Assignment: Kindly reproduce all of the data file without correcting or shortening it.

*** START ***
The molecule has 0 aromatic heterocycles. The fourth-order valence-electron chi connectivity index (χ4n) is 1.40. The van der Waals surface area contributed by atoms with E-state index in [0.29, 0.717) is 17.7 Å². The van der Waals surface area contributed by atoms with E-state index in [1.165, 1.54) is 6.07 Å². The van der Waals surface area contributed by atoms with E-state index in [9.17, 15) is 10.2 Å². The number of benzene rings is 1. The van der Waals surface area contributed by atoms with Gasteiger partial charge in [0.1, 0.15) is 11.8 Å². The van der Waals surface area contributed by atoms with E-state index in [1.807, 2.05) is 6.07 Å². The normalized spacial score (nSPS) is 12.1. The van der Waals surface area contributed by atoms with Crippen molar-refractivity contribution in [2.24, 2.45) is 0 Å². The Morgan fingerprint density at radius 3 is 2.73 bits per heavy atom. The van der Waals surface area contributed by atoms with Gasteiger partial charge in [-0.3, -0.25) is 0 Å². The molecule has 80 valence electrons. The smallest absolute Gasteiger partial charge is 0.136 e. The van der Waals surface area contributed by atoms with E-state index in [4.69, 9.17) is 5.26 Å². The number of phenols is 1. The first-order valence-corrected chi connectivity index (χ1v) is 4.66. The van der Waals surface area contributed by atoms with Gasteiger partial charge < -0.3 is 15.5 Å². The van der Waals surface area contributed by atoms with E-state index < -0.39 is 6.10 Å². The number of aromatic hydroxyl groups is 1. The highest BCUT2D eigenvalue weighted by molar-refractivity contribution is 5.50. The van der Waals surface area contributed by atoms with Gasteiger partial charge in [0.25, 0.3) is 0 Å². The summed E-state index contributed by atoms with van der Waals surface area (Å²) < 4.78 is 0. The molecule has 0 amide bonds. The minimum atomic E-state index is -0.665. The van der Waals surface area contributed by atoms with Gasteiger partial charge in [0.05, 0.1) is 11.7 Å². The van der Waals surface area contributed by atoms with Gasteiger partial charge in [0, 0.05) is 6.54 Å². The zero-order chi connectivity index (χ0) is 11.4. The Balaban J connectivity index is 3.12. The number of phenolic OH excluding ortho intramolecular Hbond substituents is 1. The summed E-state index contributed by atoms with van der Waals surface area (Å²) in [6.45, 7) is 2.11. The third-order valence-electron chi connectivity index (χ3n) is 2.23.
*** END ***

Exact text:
The molecule has 0 aromatic heterocycles. The fourth-order valence-electron chi connectivity index (χ4n) is 1.40. The van der Waals surface area contributed by atoms with E-state index in [0.29, 0.717) is 17.7 Å². The van der Waals surface area contributed by atoms with E-state index in [1.165, 1.54) is 6.07 Å². The van der Waals surface area contributed by atoms with E-state index in [9.17, 15) is 10.2 Å². The number of benzene rings is 1. The van der Waals surface area contributed by atoms with Gasteiger partial charge in [0.1, 0.15) is 11.8 Å². The van der Waals surface area contributed by atoms with E-state index in [1.807, 2.05) is 6.07 Å². The normalized spacial score (nSPS) is 12.1. The van der Waals surface area contributed by atoms with Crippen molar-refractivity contribution in [2.24, 2.45) is 0 Å². The Morgan fingerprint density at radius 3 is 2.73 bits per heavy atom. The van der Waals surface area contributed by atoms with Gasteiger partial charge in [-0.3, -0.25) is 0 Å². The molecule has 80 valence electrons. The smallest absolute Gasteiger partial charge is 0.136 e. The van der Waals surface area contributed by atoms with E-state index in [4.69, 9.17) is 5.26 Å². The number of phenols is 1. The first-order valence-corrected chi connectivity index (χ1v) is 4.66. The van der Waals surface area contributed by atoms with Gasteiger partial charge < -0.3 is 15.5 Å². The van der Waals surface area contributed by atoms with E-state index < -0.39 is 6.10 Å². The number of aromatic hydroxyl groups is 1. The highest BCUT2D eigenvalue weighted by molar-refractivity contribution is 5.50. The van der Waals surface area contributed by atoms with Gasteiger partial charge in [0.25, 0.3) is 0 Å². The summed E-state index contributed by atoms with van der Waals surface area (Å²) < 4.78 is 0. The molecule has 0 amide bonds. The minimum atomic E-state index is -0.665. The van der Waals surface area contributed by atoms with Gasteiger partial charge in [0.05, 0.1) is 11.7 Å². The van der Waals surface area contributed by atoms with Gasteiger partial charge in [0, 0.05) is 6.54 Å². The zero-order chi connectivity index (χ0) is 11.4. The Balaban J connectivity index is 3.12. The number of phenolic OH excluding ortho intramolecular Hbond substituents is 1. The summed E-state index contributed by atoms with van der Waals surface area (Å²) in [6.45, 7) is 2.11. The third-order valence-electron chi connectivity index (χ3n) is 2.23.